Johannes Brahms (1833-1897)
Symphony No.3 in F, Op.90
1. Allegro con brio
3. Poco allegretto
Like Elgar, Brahms hid a complex personality behind a construct of gruffness, sturdy suits and facial hair. He was immensely self-conscious about his place in musical history, and went to great lengths to make sure that as little as possible of his life became public knowledge. But the crusty image of “Herr Doktor Brahms” belies a life born in grinding poverty. His teenage years were spent playing piano in brothels to make ends meet, where he was subject to abuse of all kinds. He was irrevocably scarred by his early experiences. He felt deeply lonely, yet incapable of allowing himself any great intimacy. He was notorious for his caustic wit and an exasperating combination of misanthropy and self-pity. “I have no friends!” he would often exclaim in later life (to his friends).
By the time he came to write his third symphony, the blue-eyed, handsome youth had long since disappeared beneath the façade. He was held up as the figurehead of the conservative opposition to the revolutionary music of Wagner and his followers. This was not a position he sought or welcomed, despite his reservations about the Wagnerian cult. He remarked acidly on more than one occasion that he understood Wagner’s music far better than any of his most rabid acolytes. But as the pre-eminent composer of symphonies and chamber music in a world dominated by Wagner’s ideas of the “Total Art Work”, he felt himself to be the last of a line.
In 1883 Brahms was about to celebrate his 50th birthday. He was, after Wagner’s death early that year, indisputably the foremost composer in Germanic culture. Not that his mind was entirely focussed on his artistic reputation. He was in the grip of one of his perennial infatuations, in this case a young singer called Hermine Spies. An outpouring of vocal music followed. His decision to take his summer holiday in Wiesbaden rather than his customary destination of Bad Ischl may not have been unconnected with the fact that she was there during that summer. What if anything went on is a matter for conjecture: this is one of those episodes that Brahms was more successful in removing from record. But in a light and airy country house in sight of the Rhine, as luxurious, he claimed, “as if I were trying to imitate Wagner”, he began his third symphony.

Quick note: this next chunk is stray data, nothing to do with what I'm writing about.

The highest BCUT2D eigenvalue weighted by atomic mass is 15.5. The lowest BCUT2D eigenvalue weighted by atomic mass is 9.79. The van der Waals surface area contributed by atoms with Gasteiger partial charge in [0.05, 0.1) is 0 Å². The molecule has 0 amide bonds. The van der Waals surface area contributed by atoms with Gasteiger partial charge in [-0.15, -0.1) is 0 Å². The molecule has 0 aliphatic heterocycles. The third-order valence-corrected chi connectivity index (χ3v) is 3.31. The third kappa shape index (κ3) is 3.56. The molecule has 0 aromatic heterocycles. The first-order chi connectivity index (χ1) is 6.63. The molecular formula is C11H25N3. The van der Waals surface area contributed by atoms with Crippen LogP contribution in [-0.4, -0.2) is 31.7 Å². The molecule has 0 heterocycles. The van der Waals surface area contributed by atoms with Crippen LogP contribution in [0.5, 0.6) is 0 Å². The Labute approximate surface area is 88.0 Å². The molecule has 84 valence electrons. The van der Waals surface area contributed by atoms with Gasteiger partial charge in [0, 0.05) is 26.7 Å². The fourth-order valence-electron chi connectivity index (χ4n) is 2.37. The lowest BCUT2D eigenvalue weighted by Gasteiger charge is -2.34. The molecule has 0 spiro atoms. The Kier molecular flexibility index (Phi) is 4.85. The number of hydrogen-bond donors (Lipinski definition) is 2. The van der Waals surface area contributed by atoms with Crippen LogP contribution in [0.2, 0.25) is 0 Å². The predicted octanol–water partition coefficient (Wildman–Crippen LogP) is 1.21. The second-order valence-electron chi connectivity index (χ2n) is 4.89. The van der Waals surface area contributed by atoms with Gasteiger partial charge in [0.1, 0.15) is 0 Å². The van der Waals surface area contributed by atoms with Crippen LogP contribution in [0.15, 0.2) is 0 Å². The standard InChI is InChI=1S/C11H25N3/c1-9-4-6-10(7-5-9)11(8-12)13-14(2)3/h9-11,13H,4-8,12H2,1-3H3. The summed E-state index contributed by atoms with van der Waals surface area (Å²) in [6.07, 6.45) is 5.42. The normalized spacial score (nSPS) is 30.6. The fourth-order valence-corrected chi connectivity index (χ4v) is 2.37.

Brahms more than almost any other composer resists interpretation, but there are clues as to the influence of extra-musical thoughts. The opening three chords derive from a cipher. His friend and early champion, the violinist Joseph Joachim, had a motto: the notes F-A-E, standing for “Frei aber einsam” [free but lonely]. Brahms rejoined with F-A-F, meaning “Frei aber Froh” [free but happy]. This arresting opening plunges us deep into the current of the Rhine – almost literally, as the main theme is adapted from the Rhenish Symphony of another of Brahms’ friends from his youth, Robert Schumann.
These associations ran deep for Brahms. Both Joachim and Schumann had provided crucial support early in his career. There were less happy memories too. He had fallen out with Joachim three years earlier over the latter’s divorce, and it is perhaps significant that Brahms’s first attempt at a rapprochement would be to ask Joachim to conduct the Berlin premiere of the Third Symphony. Schumann loomed large in Brahms’s life beyond his role as mentor. As the elder composer succumbed to madness and died in an asylum, Brahms fell head over heels in love with his wife, the great pianist Clara Schumann. Whether these feelings were consummated is still a subject of speculation, but she was undoubtedly the great love of his life. The presence of these motifs in the symphony suggest that thoughts of his past must have been present, and to be thinking of his lost friends and lost loves while he was pursuing the young contralto must have been a source of much soul-searching. The overall mood of the opening movement is heroic, but it is heroism undermined by instability: the rhythms and harmonies are in constant flux.
The middle two movements are more subdued and introverted. The second begins restfully enough, but there is a melancholic undertow. The third movement’s exquisitely yearning main theme made it an instant hit at early performances. In those days when no one worried about whether or not to clap between movements, it was often encored.
The finale begins quietly and tensely before erupting. Elements of the previous movements are woven into the design, which seems to be striving towards a heroic conclusion. Brahms often takes a moment in his finales to reflect before he races for an affirmative ending. But on this occasion things take an unexpected turn. The ensuing valediction nods towards Wagner, and reveals the opening theme’s true nature. It would be an unthinkable way to conclude such monumental music had Brahms not done it and made it seem so right.